It is believed that signaling through the epidermal growth factor (EGF) receptor plays a critical role in the development of Drosophila eyes. In the present study we have analyzed the role that EGF-mediated signaling plays in vertebrate retinal development. We have observed that during late retinal neurogenesis EGF delays rod photoreceptor differentiation and that this effect of EGF involves the modulation of expression of a homologue of Drosophila proneural genes, Mash1. EGF causes a significant decrease in Mash1 expression and an increase in the proportion of proliferating cells in the retina in vitro. The decrease in Mash1 expression is accompanied by a concomitant decrease in opsin expression, a marker for overt rod photoreceptor differentiation. Withdrawal of EGF leads to an increase in both Mash1 and opsin expression; however, the onset of expression of Mash1 precedes that of opsin. Our study identifies a proliferative intermediate precursor, characterized by Mash1 expression, that is the target of EGF-mediated suppression of rod photoreceptor differentiation. Based on the evolutionarily conserved roles of EGF- and Notch-mediated signaling in the delay of differentiation in proliferating precursors we propose that these distinct signaling mechanisms act in concert to ensure the fidelity of the strict temporal and spatial nature of cell fate determination in the retina.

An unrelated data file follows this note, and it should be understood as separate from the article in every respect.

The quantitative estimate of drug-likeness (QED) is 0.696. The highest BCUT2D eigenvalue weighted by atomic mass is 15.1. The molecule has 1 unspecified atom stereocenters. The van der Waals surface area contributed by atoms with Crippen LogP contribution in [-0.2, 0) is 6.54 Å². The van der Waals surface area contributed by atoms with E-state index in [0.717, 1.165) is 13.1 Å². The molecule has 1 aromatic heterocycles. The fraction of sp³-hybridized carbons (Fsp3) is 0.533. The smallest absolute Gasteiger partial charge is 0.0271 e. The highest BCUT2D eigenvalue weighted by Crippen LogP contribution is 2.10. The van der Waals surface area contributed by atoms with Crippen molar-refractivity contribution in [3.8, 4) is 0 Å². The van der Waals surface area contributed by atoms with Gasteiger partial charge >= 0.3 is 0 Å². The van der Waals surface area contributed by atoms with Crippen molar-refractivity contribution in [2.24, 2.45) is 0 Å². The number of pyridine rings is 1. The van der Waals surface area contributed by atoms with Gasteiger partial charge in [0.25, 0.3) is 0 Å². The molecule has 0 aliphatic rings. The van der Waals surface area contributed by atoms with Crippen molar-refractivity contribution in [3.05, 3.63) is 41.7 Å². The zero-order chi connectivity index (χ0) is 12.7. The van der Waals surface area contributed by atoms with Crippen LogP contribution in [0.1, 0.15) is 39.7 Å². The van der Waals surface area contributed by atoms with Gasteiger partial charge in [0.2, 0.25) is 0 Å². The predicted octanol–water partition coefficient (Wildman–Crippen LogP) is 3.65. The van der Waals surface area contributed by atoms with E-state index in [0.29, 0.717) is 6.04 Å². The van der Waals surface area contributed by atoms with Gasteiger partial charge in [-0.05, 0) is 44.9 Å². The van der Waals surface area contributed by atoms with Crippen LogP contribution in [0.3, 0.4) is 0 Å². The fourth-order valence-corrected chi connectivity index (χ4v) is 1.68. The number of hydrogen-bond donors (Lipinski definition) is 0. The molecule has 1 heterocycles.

Copyright 1998 Academic Press.